My PC Won't Boot Into Windows!

The Basic Guide to Troubleshooting Common Windows PC Problems

Try Safe Mode First
When your PC just won't boot into Windows at all, you'll probably want to start off with Safe Mode—use the F8 key right when the system starts up to access the menu and see if Windows will boot into Safe Mode. If you're able to get into Windows, the problem is likely something that would load only when you boot normally—graphics card drivers, junk applications, or perhaps some spyware applications.

Even Safe Mode Doesn't Work
If you can't even get into Safe Mode, you should use the Startup Repair tools, which can be accessed from the Advanced options in the Safe Mode menu; you can pull out your system repair disc, or your Windows installation disc and use the Repair option. If you're having a bootloader problem that says "bootmgr is missing", you can use the command prompt from an installation CD and use the bootrec /fixboot command.

The Basic Guide to Troubleshooting Common Windows PC Problems

Use System Restore
System Restore in Windows XP might not have been the greatest tool, but since Windows Vista came around, it's been an excellent choice for fixing up all sorts of problems, including issues that cause your system to not boot anymore. While testing, I once deleted a bunch of files in system32 to purposely cause a blue screen of death, and then used System Restore to get the system up and running again in minutes. If you're unfamiliar with the process, you can follow this step-by-step guide to restoring your PC with System Restore.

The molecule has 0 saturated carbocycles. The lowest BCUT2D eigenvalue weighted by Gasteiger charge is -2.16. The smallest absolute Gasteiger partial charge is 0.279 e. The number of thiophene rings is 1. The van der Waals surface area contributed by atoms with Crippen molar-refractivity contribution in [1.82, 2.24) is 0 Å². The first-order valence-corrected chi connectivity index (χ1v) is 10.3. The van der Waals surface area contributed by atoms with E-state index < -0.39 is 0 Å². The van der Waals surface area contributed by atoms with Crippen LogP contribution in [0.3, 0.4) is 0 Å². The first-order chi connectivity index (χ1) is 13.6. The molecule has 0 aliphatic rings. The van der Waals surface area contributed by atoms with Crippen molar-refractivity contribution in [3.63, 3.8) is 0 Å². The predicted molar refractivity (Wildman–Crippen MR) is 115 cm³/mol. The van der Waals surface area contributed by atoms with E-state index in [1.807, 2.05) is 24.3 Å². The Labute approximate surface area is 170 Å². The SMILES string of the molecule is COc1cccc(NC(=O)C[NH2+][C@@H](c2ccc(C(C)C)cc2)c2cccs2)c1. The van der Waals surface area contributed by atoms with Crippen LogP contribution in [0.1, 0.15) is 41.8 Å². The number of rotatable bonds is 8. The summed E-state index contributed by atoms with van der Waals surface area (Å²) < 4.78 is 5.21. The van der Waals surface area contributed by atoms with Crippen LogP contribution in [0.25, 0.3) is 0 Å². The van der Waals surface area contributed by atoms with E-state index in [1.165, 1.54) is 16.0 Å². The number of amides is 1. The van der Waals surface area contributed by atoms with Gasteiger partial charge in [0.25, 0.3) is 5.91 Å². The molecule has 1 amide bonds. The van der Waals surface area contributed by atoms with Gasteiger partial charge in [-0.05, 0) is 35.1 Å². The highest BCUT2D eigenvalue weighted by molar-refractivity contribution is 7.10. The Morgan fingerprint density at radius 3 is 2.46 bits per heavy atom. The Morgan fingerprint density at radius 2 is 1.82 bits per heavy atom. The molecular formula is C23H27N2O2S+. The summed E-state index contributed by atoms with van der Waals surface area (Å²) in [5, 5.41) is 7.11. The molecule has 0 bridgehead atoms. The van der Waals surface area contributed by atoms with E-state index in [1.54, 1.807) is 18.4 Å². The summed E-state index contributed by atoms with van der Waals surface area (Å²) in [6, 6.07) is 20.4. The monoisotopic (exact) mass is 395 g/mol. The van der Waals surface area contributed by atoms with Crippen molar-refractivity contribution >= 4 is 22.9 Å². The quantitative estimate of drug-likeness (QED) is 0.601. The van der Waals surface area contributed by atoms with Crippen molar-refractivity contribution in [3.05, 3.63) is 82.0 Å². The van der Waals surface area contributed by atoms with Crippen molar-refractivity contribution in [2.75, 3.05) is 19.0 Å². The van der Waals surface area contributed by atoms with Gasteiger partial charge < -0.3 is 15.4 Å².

Try Booting Off an Ubuntu CD
Whenever I'm having issues with a PC not booting up properly, one of the first things I do is grab an Ubuntu Live CD and try and boot from that, and see how well the system is working. If everything is working in Linux, then you know the problem is likely just your Windows installation, and not hardware related.

PC Crashing or Blue Screening

The Basic Guide to Troubleshooting Common Windows PC Problems

When your PC is crashing with the blue screen of death at random intervals, you should make sure that you first disable the automatic reboot after the blue screen, and then write down the error message so you can Google it later. If you're able to get back into Windows, you can try using thepreviously mentioned BlueScreenView tool to give you some extra information about the error message, but your best bet is usually to do a search.

If you're using Windows 7 or later and you're getting a blue screen of death, chances are very high that the problem is either driver or hardware related—contrary to legend, Windows just doesn't crash like that very much unless the problem is tied to hardware somehow.

Once you've identified the driver causing the problem, try and head into Safe Mode and uninstall or upgrade the driver causing the problem—sometimes the driver won't be visible, so you'll need to use a command-line trick to show hidden devices in Device Manager. If you're doing a bunch of work in Safe Mode, sometimes it's helpful to force Windows to load into Safe Mode without using the F8 key every time.

No Luck? Recover Files and Reinstall
If you simply can't get anything else to work and you don't have a full backup, your best bet is to pull out an Ubuntu Live CD and back up files from your PC, and then start the process of reinstalling Windows again. If you're using the native Windows backup tools, you can restore your system from an image backup, or use the standard backup and restore process.